The Eufy cams are great little (and not so little) IP security cameras, especially the wireless models. With an impressive battery life that can last up to 365 days (12 months, for emphasis, or a whole year), 2k (and now, up to 4k) renderings, an AI system (read: BionicMind) that is clearly the very best in the industry, an app that is as intuitive as it is functional and importantly, updates that never fail and come every now and then to keep things fresh and in shape, there’s little reason to ask for more.
When you factor in the impressive community and awesome customer service that is very eager to help and prompt in resolving challenges users may be having, it is difficult to see what to fault or criticize, either with the company or its product offering.
However, technology is and always will be technology. As awesome as these IP cameras are, there are several hundreds of things that go into making the process of detecting and recording footage seamless or hassle-free. The implication? One of them goes off and the whole fluid experience you were enjoying prior to the time may be ruined.
One of such instance is when your Eufy wireless IP security cameras decide to record footage, especially, non-human subjects for only 5 seconds irrespective of how long you pre-program the recording duration in the ‘customize menu’, found under the ‘power manager’ wizard.
While this is not an issue that happens every day (or with every camera, even in a closed setup), that it actually happens is indisputable.
So, when it happens, what is the easiest way out of the challenge? Do you curse your camera, curse Eufy or curse the day you chose to go with wireless IP cameras as a whole? Or do all three (3)?
Or, do you look for a viable solution that will put the issue at rest and help get your camera to record as set, irrespective of whether the object before the lens happens to be a human or an inanimate thing?
Anyone of the two options above is viable: the cursing option; contained as the former response or the solution-inspired response contained as the latter way out.
If you simply want to curse Eufy and join up the day you decided to opt for wireless IP security cameras as a whole, good luck; may the force be with you! You can do that by contacting the company directly here.
However, if you’re interested in a solution, this is what I come bearing…all you need to do is to read patiently what I have carefully typed down and follow the instructions contained therein.
Please, also know that everything contained in this article (as it is with the entire site) is inspired by my experience with the things I write about, review, and share same here. You should be confident that you’re not just following the advice of any writer online but you’re going with the suggestions of a Eufy security camera owner who has faced the same challenge(s) that brought you to this page and has conquered same and is now ready to help you conquer your own challenge(s) too.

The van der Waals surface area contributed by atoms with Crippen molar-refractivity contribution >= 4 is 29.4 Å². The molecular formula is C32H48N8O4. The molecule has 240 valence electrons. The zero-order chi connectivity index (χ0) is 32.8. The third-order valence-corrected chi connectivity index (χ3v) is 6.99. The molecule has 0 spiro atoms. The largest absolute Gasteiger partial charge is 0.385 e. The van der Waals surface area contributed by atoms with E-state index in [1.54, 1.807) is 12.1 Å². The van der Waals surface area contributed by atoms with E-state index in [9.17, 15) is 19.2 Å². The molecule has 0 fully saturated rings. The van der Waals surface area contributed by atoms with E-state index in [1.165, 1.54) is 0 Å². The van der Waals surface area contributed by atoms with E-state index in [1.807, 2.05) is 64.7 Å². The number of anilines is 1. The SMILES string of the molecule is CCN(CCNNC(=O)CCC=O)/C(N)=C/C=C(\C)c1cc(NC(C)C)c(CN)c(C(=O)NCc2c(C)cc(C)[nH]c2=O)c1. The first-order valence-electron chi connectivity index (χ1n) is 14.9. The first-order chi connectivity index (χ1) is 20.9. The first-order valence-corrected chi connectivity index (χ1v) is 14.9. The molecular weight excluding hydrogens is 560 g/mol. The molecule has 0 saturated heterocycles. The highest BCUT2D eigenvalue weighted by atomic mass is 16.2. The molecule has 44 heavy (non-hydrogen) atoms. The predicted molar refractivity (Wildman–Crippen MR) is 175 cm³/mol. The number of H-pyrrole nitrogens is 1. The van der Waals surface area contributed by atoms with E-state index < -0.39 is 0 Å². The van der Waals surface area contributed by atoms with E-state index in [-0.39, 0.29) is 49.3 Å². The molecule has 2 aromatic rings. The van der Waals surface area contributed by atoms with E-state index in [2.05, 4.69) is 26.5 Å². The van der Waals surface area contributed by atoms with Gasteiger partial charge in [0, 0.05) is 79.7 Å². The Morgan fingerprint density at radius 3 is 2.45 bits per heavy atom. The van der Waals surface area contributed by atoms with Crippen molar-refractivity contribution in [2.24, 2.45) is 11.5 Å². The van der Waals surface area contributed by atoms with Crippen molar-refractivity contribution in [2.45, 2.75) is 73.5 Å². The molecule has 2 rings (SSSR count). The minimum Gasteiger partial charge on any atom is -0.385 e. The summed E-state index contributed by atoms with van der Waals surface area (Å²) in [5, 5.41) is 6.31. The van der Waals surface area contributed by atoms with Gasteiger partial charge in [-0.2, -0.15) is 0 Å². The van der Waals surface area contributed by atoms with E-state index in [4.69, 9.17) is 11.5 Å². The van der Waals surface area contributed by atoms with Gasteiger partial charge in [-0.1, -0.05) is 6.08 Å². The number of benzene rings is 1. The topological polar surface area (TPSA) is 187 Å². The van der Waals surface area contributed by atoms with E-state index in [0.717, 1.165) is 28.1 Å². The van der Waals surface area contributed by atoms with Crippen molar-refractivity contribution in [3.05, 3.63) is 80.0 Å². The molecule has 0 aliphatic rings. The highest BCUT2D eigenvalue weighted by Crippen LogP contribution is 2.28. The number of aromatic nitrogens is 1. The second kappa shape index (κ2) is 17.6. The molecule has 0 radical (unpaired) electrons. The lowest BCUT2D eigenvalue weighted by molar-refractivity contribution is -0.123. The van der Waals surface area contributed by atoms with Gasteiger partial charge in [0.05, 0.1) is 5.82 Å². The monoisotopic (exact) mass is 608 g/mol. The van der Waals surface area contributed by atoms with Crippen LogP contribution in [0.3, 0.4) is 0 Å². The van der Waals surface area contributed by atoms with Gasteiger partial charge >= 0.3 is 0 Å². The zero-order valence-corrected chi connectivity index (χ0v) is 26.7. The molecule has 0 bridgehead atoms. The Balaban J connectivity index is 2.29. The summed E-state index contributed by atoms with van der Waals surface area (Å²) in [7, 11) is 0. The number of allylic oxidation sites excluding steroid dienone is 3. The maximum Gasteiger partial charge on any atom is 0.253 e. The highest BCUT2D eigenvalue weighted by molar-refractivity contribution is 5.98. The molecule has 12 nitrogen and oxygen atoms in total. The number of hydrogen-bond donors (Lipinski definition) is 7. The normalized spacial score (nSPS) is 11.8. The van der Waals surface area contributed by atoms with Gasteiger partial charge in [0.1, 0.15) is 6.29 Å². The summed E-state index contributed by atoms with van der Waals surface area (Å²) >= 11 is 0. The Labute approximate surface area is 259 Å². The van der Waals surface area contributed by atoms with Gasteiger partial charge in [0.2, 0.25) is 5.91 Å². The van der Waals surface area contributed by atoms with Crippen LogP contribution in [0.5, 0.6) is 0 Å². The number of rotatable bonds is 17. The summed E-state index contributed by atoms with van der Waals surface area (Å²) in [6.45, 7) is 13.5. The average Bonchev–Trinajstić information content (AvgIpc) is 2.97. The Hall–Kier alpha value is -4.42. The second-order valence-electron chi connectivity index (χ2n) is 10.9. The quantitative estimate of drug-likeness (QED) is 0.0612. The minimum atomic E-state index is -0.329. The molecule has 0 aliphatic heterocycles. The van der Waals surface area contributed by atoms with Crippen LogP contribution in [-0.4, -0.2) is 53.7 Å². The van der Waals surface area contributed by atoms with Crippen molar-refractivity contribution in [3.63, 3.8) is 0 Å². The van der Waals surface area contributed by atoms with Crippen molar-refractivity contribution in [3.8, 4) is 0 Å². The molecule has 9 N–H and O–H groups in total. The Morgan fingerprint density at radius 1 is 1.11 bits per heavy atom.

First things first, however; let’s do away with the mandatory affiliate disclosure.
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My Experience With Eufy Security Camera Not Recording Non-Human Subjects For More 5 Seconds
I bought the Eufy Cam 2 Pro bundle of three (3) IP security cameras that also came with a base station that acts as the footage storage and general control console of the security setup. The base station was positioned centrally with the three (3) cameras covering critical points around my apartment. With two (2) cameras deployed to serve my apartment directly, the third was planted downstairs where its primary responsibility was to watch over the vehicles my wife and I park there.
Now, the batteries in these cameras are supposed to last a whole year on a single charge, assuming one has about 2-4 detections a day and these detections last for less than thirty (30) seconds. Unfortunately, I live in a tenanted apartment and action hasn’t been lacking since I moved in and subsequently, installed the cameras. Usually, the three (3) cameras, between themselves, see more than a hundred (100) detections and recordings a day. This is a lot, for a private application, you’ll agree with me.
As a result of this unique application and usage, I charge the cameras every three to four (3-4) months, usually as this is around the time when the battery percentage goes down to around thirty (30) or less. I aim for this point, not earlier, not later. The thinking is that, with this fair percentage to keep in mind, even if I forget to bring down the cameras, I’ll have some serious grace to fix the challenge before things go haywire completely and I lose coverage as a result of weak/dead batteries.
When I charge these cameras, I take down one first; the one closest to me and the one least likely to catch or have a stranger/intruder attempting entry. After this is charged, I replace the next closest one with the charged unit and plug in the taken unit to recharge. I repeat this pattern till all three (3) are charged and I take notes if anything is worthy of recording and eventually repeat the cycle after about three (3) or four (4) months have elapsed.
Recently, after I undertook this little charging ritual of mine, I discovered that after replacing the camera overseeing the garage with the unit I took from the front door, it became apparent, to my dismay, that the camera stopped recording vehicles and non-human movement for more than five (5) seconds, despite having my setting the ‘Power Manager’ of the camera in the ‘Customize Recording’ subhead and clearly instructing the camera to record every event to a maximum of two (2) minutes, only stopping before this mark if the footage ends earlier than the set two minutes.
This took me by surprise and naturally, I went into research mode. Nothing reasonable came forth online so I had to do things the Ter’ way – by rolling my sleeves and digging deep. To tackle the challenge, I tried to cast my mind back to see if this challenge had presented itself prior and I missed same. Unfortunately, the front door where I removed the camera, charged it, and took it over to oversee the vehicles only has human subjects, exclusively so, that did not help.